Domestic Shorthair
Picture of Chubs, a male Domestic Shorthair

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Age: 4 Years   Sex: Male   Weight: 4 lbs.

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   Leave a treat for Chubs

Chubby, Wobbles, Fatso

Kitty Complexion:
sleepyvery active
not curiousvery curious
not vocalvery vocal

Sun Sign:
Quick Bio:

Gotcha Date:
September 22nd 2012

August 18th 2012

Gray Tabby

A string belt I have.

Being stuck in my room

Favorite Toy:
The string belt I have.

Favorite Nap Spot:
Either with me or under the livingroom coffee table

Favorite Food:
Brothers' dry food

Being cute.


Arrival Story:
I work at a vet, and a client brought him in at 4 weeks old because he was abandoned. He had trouble walking, later to discover that he has cerebellum hypoplasia, a no progressive disorder that causes him to have underdeveloped motor skills, he would run to me at the vet and hide in my arm. He even ran past food for me. The doctor considered putting him to sleep because the client couldn't afford a fifth cat (I know..) so they gave my Chubby prednisone (a "bandaid" drug) and that slowly made him better. I fostered him that weekend thanks to constant begging to my mom who hated cats prior to Chubs. He's been mine ever since, my wobbly little man.


Lives Remaining:
9 of 9

Forums Motto:
"Wobble, baby."

Wobbly Kitty:
Feline cerebellar hypoplasia is a non-progressive, non-contagious neurological condition that results in walking and balance problems. A kitten is born with “CH” when his cerebellum, the part of the brain that controls fine motor skills and coordination, is underdeveloped at birth. An cerebellum’s growth can be stunted by a number of factors, most commonly if the mother contracted the feline distemper virus while pregnant or if there was some sort of trauma to the kittens while they were in the womb. Consequently, an underdeveloped cerebellum can result in underdeveloped or complicated mobility. CH cats are known for their “drunken sailor” walk, which is why they’re known endearingly as “wobbly cats.” The severity of a kitten’s CH can vary greatly — even among litter mates. While some cats may only have a slightly impacted gait, others may have significant trouble getting around, if they’re able to walk at all. It’s important to remember that the cat isn’t sick, weak or hurt; she’s simply uncoordinated. CH cats may also experience head tremors, the uncontrollable shaking of the cat’s head when she’s trying to focus. Again, some cats may experience mild cases, others may be more severe. (Consequently, some think CH cats may have vision issues. If you think this is an issue with your cat, speak to your vet.) Unless a CH cat has other health issues, her life expectancy is the same as a cat’s without CH. Since the condition is non-progressive, it will never get worse — and in some cases, owners say that their cat became more capable over time.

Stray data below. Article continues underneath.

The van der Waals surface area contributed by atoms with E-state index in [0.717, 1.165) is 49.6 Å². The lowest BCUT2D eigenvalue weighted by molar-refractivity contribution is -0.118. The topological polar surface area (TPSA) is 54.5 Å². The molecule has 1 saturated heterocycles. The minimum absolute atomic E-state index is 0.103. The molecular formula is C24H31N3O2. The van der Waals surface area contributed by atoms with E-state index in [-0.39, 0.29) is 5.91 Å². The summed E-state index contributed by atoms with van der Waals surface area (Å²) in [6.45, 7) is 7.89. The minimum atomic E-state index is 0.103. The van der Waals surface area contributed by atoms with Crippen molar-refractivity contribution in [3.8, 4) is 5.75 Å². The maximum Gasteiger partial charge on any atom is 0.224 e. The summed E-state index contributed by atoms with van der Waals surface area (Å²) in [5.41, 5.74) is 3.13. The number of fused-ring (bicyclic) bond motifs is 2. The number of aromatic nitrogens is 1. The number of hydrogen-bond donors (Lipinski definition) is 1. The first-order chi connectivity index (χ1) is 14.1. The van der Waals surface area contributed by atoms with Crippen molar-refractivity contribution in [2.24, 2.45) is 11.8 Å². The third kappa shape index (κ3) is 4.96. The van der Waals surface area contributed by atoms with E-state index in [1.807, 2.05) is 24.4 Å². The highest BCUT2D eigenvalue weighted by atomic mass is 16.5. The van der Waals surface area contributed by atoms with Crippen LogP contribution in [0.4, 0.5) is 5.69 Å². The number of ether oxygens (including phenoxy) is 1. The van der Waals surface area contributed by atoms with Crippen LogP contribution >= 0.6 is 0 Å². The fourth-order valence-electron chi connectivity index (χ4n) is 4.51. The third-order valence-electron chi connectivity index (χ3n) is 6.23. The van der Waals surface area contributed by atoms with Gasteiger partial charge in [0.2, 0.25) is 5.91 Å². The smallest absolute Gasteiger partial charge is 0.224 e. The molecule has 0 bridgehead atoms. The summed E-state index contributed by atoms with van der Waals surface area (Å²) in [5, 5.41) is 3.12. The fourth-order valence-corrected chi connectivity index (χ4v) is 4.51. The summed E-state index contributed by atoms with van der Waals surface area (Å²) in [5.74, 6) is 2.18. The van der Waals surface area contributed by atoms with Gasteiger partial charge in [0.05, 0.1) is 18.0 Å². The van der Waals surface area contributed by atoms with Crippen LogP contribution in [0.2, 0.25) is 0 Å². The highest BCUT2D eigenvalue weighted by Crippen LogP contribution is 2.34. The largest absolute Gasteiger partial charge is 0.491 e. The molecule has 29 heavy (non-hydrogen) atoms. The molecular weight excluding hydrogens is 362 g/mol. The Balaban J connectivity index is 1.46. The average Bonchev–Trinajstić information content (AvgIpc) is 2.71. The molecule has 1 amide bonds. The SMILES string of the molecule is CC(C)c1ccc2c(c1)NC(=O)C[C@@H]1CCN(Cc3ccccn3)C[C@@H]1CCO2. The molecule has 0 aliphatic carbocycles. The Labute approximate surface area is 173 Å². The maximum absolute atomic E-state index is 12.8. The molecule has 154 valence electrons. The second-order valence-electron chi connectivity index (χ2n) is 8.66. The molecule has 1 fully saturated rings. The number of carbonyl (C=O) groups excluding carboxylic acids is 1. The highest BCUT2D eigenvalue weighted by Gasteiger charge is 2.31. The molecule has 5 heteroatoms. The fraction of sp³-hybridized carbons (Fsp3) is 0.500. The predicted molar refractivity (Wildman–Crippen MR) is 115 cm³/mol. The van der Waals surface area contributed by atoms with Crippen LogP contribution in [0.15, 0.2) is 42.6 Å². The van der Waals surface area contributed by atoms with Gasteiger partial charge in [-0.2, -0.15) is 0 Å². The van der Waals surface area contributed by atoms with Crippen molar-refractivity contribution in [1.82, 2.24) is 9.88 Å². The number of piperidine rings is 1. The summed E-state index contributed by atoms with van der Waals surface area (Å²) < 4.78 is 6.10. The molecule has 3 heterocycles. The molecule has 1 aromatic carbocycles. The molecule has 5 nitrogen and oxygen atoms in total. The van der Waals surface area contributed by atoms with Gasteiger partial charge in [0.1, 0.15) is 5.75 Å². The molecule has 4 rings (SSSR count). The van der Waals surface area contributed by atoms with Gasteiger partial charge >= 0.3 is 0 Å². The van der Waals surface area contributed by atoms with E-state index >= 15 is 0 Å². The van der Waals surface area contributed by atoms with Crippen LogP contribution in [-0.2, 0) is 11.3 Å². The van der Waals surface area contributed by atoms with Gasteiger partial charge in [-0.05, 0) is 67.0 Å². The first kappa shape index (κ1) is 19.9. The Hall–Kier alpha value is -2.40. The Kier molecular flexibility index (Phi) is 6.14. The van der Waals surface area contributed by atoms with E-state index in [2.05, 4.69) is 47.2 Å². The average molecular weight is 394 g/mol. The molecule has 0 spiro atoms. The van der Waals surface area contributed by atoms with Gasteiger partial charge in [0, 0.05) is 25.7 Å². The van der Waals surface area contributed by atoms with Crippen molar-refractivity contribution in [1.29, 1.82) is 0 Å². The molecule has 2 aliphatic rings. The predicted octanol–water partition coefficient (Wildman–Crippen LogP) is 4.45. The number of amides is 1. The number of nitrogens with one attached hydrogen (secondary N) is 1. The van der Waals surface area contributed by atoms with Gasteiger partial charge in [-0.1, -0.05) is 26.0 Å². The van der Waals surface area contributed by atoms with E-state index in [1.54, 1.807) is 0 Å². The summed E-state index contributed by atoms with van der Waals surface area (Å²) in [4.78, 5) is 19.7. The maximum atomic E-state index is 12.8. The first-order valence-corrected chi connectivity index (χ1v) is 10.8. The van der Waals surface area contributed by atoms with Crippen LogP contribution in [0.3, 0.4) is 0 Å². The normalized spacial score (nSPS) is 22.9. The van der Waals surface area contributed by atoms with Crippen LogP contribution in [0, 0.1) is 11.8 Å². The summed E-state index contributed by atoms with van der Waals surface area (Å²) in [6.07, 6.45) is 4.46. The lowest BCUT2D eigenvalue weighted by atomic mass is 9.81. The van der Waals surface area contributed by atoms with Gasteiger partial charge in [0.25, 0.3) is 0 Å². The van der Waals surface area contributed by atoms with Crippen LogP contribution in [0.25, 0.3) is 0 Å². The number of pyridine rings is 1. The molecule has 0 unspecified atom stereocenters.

I've Been On Catster Since:
November 24th 2012 More than 4 years!

Rosette, Star and Special Gift History

Catster Id:

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The Drunken Kitty

I wuv my bed

November 25th 2012 6:25 am
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Mommy got me my first bed on Black Friday. I'm happy that it makes her happy to see me sweeping in my new bed!
I still prefer mommy's bed though, I know I'm her little man.



November 24th 2012 5:32 pm
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Chubby got his first Revolution today. (:
He's off to a bad start, he had round worms 3 weeks ago and now he has fleas.
Luckily, I work at a vet. :p

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